That could be reached in another four or five launches, Space News reported. The next SpaceX launch scheduled to deploy satellites is April 28, according to

SpaceX has approval from the Federal Communications Commission to operate 1,584 satellites some 340 miles above Earth, with permission to deploy another 2,825 at higher altitudes. The company has requested to move those satellites to the lower altitude. No decision has been made by the FCC.


The satellites will work with a ground network called gateways, which will be placed up to 700 miles apart and utilize fiber optic cable, according to Karen Lightman, executive director of Metro21: Smart Cities Institute at Carnegie Mellon University. Internet service will then be connected via dishes placed on homes and buildings.

"They're considered a carrier of last resort because there's a gap" in Internet service, Lightman said. "Nobody's filling it because the Comcasts and the DQEs and the AT&Ts are like, 'We're not going to lay fiber. There's nobody living there for 200 miles.' But you can do it with satellite."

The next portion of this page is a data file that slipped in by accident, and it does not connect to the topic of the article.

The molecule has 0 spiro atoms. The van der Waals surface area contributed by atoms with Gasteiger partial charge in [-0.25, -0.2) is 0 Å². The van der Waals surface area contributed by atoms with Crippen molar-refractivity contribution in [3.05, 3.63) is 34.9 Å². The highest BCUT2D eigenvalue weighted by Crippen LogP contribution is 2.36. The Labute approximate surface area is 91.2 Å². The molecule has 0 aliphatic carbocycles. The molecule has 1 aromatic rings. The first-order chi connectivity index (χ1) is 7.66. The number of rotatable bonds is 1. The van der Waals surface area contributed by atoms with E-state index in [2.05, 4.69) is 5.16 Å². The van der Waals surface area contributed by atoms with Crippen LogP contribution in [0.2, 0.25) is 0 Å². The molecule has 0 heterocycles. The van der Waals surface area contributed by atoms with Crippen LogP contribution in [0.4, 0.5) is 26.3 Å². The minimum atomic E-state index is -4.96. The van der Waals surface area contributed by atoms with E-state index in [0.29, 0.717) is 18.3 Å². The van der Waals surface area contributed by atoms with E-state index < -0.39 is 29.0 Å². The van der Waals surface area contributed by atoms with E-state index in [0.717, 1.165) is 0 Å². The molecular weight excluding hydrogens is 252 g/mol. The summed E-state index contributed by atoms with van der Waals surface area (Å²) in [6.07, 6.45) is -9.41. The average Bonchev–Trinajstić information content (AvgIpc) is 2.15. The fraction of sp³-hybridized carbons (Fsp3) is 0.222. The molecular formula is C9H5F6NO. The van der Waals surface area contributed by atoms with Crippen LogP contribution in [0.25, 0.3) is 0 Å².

Starlink is one of 13 companies expected to receive federal subsidies from the FCC's Rural Digital Opportunity Fund to address broadband gaps in Pennsylvania. The FCC named companies slated to receive funds in December; however, those companies then had to provide details regarding speed and other factors. A final decision has not come, but the FCC is able to revoke funds depending on that determination.